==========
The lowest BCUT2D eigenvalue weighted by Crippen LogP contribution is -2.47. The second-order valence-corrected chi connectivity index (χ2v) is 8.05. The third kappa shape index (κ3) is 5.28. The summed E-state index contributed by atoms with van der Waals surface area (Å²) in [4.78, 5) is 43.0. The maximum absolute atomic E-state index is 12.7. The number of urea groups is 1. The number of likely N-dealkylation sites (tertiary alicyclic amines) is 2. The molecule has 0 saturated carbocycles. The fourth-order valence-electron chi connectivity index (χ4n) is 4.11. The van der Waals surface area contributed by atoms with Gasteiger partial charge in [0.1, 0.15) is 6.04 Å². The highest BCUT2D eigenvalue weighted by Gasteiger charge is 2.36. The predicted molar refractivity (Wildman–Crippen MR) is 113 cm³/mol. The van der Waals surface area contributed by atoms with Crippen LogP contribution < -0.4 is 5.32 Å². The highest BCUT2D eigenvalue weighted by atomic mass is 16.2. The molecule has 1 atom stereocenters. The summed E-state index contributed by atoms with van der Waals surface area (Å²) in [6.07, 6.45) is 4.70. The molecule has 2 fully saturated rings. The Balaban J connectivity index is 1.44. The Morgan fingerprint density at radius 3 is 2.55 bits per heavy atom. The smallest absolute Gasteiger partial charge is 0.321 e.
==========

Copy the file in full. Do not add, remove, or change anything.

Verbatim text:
The lowest BCUT2D eigenvalue weighted by Crippen LogP contribution is -2.47. The second-order valence-corrected chi connectivity index (χ2v) is 8.05. The third kappa shape index (κ3) is 5.28. The summed E-state index contributed by atoms with van der Waals surface area (Å²) in [4.78, 5) is 43.0. The maximum absolute atomic E-state index is 12.7. The number of urea groups is 1. The number of likely N-dealkylation sites (tertiary alicyclic amines) is 2. The molecule has 0 saturated carbocycles. The fourth-order valence-electron chi connectivity index (χ4n) is 4.11. The van der Waals surface area contributed by atoms with Gasteiger partial charge in [0.1, 0.15) is 6.04 Å². The highest BCUT2D eigenvalue weighted by Gasteiger charge is 2.36. The predicted molar refractivity (Wildman–Crippen MR) is 113 cm³/mol. The van der Waals surface area contributed by atoms with Crippen LogP contribution < -0.4 is 5.32 Å². The highest BCUT2D eigenvalue weighted by atomic mass is 16.2. The molecule has 1 atom stereocenters. The summed E-state index contributed by atoms with van der Waals surface area (Å²) in [6.07, 6.45) is 4.70. The molecule has 2 fully saturated rings. The Balaban J connectivity index is 1.44. The Morgan fingerprint density at radius 3 is 2.55 bits per heavy atom. The smallest absolute Gasteiger partial charge is 0.321 e.